“Renter’s insurance? No, I don’t need that. I don’t really have that much stuff’ and anyway, won’t my landlord’s policy cover what I do have?”
These are probably two of the biggest misconceptions regarding renter’s insurance. In today’s challenging economic environment, the financial burden of replacing personal belongings damaged by fire, wind, certain types of water damage, vandalism or theft can be significant, even in a one person household. And the landlord’s policy generally covers only the building and will not provide any coverage for personal property belonging to the individual tenants.
And for college students living either in dorms or in off-campus apartments; do you think you’re safe because you’re covered under your parents’ homeowner’s policy? Even here the answer is “maybe”. While it is true that most homeowner’s policies do provide some coverage for students away at school, the coverage is often for a very limited amount, such as 10% or less of the personal property limit that exists on the homeowner’s policy. So, if Mom and Dad have $50,000 in personal property coverage for their home, Junior will only have $5000 in coverage at college. In a dorm room, $5000 might be sufficient. But if Junior has an off-campus apartment, $5000 probably won’t go very far in the event of a total loss.
According to the Insurance Information Institute, about 57% of individuals renting apartments or homes are uninsured. When you take into consideration the fact that apartment buildings and rental homes may be older and not as well maintained as single family homes that are occupied by the owner, these uninsured tenants may well be in a very precarious situation. Electrical problems, older or faulty appliances and the smoking habits of neighboring tenants may increase the risk of fire. Outdated plumbing or poorly maintained basement apartments present prime opportunities for water damage. And certain areas of the country may be more prone to natural disasters such as tornados or hurricanes which almost always result in significant damage to property.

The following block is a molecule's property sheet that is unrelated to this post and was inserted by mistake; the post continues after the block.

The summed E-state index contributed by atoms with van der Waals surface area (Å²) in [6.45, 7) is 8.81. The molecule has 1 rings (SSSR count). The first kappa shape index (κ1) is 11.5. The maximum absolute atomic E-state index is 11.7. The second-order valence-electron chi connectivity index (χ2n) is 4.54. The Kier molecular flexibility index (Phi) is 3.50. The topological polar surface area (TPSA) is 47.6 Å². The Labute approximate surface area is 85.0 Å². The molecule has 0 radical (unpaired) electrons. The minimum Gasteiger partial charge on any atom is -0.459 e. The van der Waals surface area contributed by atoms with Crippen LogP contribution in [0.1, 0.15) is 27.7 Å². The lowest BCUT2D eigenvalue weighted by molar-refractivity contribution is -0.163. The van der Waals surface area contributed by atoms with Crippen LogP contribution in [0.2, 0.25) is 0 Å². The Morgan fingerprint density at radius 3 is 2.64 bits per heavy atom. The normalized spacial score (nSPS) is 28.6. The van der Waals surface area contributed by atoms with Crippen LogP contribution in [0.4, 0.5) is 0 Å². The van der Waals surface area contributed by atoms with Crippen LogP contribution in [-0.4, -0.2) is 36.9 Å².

Most people have far greater amounts of personal property than they may realize. Don’t believe it? Consider doing a room-by-room inventory of everything you would have to replace if your apartment were destroyed by a fire or tornado for example.
Starting in the living room furniture, even the most Spartan apartment will have at least one sofa, table, chair, and lamp as well as rugs,